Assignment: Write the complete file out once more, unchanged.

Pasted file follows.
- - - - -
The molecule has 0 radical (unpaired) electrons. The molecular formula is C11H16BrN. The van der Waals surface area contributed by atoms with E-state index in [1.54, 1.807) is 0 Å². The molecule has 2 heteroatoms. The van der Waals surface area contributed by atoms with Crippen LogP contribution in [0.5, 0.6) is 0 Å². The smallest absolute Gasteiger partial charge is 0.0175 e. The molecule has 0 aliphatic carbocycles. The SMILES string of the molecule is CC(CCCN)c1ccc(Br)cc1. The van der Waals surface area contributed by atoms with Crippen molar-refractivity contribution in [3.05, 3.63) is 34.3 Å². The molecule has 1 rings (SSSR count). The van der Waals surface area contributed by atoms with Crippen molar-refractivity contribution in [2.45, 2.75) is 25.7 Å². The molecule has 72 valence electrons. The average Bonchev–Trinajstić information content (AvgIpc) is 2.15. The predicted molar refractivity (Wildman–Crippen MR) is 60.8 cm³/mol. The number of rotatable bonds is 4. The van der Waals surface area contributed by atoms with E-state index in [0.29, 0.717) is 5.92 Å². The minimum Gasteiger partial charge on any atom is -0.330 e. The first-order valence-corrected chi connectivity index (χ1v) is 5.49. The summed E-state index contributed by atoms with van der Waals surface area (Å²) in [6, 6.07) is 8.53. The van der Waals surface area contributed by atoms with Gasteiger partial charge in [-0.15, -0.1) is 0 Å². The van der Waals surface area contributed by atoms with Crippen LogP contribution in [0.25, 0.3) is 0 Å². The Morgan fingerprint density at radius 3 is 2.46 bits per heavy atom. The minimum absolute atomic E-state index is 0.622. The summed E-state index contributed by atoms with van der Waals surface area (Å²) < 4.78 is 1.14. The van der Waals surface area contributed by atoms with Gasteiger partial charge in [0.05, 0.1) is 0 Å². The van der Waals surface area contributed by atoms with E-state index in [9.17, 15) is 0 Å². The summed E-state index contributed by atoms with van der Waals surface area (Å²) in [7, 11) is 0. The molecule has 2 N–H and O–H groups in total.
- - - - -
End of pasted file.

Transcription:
The molecule has 0 radical (unpaired) electrons. The molecular formula is C11H16BrN. The van der Waals surface area contributed by atoms with E-state index in [1.54, 1.807) is 0 Å². The molecule has 2 heteroatoms. The van der Waals surface area contributed by atoms with Crippen LogP contribution in [0.5, 0.6) is 0 Å². The smallest absolute Gasteiger partial charge is 0.0175 e. The molecule has 0 aliphatic carbocycles. The SMILES string of the molecule is CC(CCCN)c1ccc(Br)cc1. The van der Waals surface area contributed by atoms with Crippen molar-refractivity contribution in [3.05, 3.63) is 34.3 Å². The molecule has 1 rings (SSSR count). The van der Waals surface area contributed by atoms with Crippen molar-refractivity contribution in [2.45, 2.75) is 25.7 Å². The molecule has 72 valence electrons. The average Bonchev–Trinajstić information content (AvgIpc) is 2.15. The predicted molar refractivity (Wildman–Crippen MR) is 60.8 cm³/mol. The number of rotatable bonds is 4. The van der Waals surface area contributed by atoms with E-state index in [0.29, 0.717) is 5.92 Å². The minimum Gasteiger partial charge on any atom is -0.330 e. The first-order valence-corrected chi connectivity index (χ1v) is 5.49. The summed E-state index contributed by atoms with van der Waals surface area (Å²) in [6, 6.07) is 8.53. The van der Waals surface area contributed by atoms with Gasteiger partial charge in [-0.15, -0.1) is 0 Å². The van der Waals surface area contributed by atoms with Crippen LogP contribution in [0.25, 0.3) is 0 Å². The Morgan fingerprint density at radius 3 is 2.46 bits per heavy atom. The minimum absolute atomic E-state index is 0.622. The summed E-state index contributed by atoms with van der Waals surface area (Å²) < 4.78 is 1.14. The van der Waals surface area contributed by atoms with Gasteiger partial charge in [0.05, 0.1) is 0 Å². The van der Waals surface area contributed by atoms with E-state index in [9.17, 15) is 0 Å². The summed E-state index contributed by atoms with van der Waals surface area (Å²) in [7, 11) is 0. The molecule has 2 N–H and O–H groups in total.